Have commodity farmers become so efficient that they’re hurting themselves and the rural communities that they live in? Finding ways to add value to a crop could bolster the bottom lines of both.
“We are producing more than we ever have before, and we are doing it cheaper than we ever have, so food prices are affordable, but that comes with a downside,” Rich French explained. “Farm employment has been reduced by about 90% because of new technologies that have come out. That’s fabulous for you and I as a buyer, but for small communities in the Palouse, you are reducing the number of jobs by 90%, so people are leaving, and the towns are shrinking, losing their grocery stores and banks. That is sad to see.”
French is executive director of One Palouse, formerly the Palouse Knowledge Corridor, which is an economic development and entrepreneurship-focused organization in Moscow funded by Whitman and Latah counties, the Port of Whitman, the University of Idaho and Washington State University. In a region steeped in farming, it isn’t surprising that value-added agriculture is one of the initiatives One Palouse is currently pursuing.
Value-added agriculture means producers are adding additional value to their crop in one of two ways: either changing the state of their product after it is grown or changing the production of their product in a way that makes it more valuable. For wheat farmers, that could look like milling grain into flour and selling the flour or switching to organic production methods (organic products can usually be sold at a premium). Barley growers could malt their barley, and chickpea growers could start making hummus and selling it.
“From a wheat farmer’s perspective, they are obviously all about efficiencies and technologies, and that’s fabulous, but it limits their ability to add revenue, to add to their bottom line. Wheat prices are fixed. You are going to get what you get, but if you add that extra step to it, the returns can be quite large,” French said. “Malting your barley or if you were to mill your own grain and focus on that regional, ‘grow local, buy local, eat local’ type of thing, the margins are much higher, so it’s giving you more opportunity to grow and add to your bank account. Each one of these steps can create pretty large job growth in your community.”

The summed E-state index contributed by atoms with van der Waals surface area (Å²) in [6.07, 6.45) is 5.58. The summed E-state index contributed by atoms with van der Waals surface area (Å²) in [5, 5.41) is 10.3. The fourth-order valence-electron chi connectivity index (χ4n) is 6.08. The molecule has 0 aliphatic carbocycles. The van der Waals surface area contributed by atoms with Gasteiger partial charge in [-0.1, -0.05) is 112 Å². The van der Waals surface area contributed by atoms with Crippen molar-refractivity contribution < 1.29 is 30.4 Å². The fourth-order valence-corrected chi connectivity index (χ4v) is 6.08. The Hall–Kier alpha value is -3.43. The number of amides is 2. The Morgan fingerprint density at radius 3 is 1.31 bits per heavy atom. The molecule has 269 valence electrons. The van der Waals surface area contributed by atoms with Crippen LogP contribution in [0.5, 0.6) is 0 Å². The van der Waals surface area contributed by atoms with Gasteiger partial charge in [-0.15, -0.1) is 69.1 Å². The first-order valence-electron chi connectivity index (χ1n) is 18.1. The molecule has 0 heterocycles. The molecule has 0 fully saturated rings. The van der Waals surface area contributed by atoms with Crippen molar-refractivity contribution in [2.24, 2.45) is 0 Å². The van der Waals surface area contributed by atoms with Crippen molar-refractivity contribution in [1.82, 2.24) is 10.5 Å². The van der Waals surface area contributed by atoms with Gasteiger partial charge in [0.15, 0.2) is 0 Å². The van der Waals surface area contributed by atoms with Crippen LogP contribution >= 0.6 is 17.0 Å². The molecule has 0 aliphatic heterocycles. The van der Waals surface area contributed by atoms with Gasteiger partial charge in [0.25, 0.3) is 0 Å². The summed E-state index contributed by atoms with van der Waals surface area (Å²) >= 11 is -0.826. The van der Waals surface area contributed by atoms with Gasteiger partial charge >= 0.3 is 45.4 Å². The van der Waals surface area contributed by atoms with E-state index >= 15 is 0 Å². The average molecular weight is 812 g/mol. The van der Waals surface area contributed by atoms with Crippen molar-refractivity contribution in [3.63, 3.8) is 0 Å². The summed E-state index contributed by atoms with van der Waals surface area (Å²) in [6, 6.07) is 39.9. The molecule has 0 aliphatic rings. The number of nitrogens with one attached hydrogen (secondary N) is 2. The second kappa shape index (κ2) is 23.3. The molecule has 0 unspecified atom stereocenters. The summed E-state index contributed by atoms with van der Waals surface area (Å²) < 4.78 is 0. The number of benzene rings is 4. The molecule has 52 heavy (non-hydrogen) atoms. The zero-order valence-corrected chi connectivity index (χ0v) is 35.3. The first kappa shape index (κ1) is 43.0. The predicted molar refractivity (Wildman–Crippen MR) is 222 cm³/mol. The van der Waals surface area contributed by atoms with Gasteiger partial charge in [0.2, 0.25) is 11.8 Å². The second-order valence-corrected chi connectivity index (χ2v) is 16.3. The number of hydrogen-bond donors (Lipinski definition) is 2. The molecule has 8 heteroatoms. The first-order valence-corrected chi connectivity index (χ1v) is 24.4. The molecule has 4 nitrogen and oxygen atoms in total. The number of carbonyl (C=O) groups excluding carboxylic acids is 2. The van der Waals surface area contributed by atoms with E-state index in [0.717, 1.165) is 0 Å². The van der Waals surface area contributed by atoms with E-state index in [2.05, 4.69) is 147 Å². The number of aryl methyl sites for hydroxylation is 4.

French and representatives from the aforementioned entities have been attending ag industry meetings to spread the word about how producers can strengthen their bottom lines — and their rural communities — by finding ways to add value to their crops. The Washington Small Business Development Center is also a partner in the initiative and provides education, mentoring and networking assistance. Funding is generally done through traditional bank lending models, although there are some grants available.
Steven Peterson, an economics professor at the University of Idaho, compiled some statistics that are being used in the presentations. In 1776, 90% of jobs in the U.S. were farm jobs. In 1900, that percentage dropped to 37%, and by 2020, it had dropped to 1.4%.
Besides finding the best way to add value to their product, producers also need to consider where the funding will come from and where to find buyers. For a grain farmer who wants to turn their grain into flour, a big hurdle is the milling process. One solution, French said, could be through a group approach.
“I truly think the co-op model is the right approach, where a group of farmers come together and invest in a mill, and maybe the port is involved. The Port of Whitman is always interested in assisting in these types of growth opportunities,” he said. “We recommend a producer work with university Extensions, the counties or your port to find creative solutions. Instead of paying the costs to truck your grain to the river and then barge it to Portland, you could mill it and sell it locally. This will create local jobs and keep those dollars in your community.”
Barley (through craft beer) and grape growers (wineries) are perhaps the poster children for success in the value-added agriculture world, but opportunities aren’t just for the big guys. “If you grow asparagus, instead of just selling raw asparagus at the farmers market, pickling it and selling it as a finished product increases your margins considerably and your brand,” French said. “If you raise your own pigs, instead of just selling the meat by itself, make a jerky or a sausage, something to differentiate it.”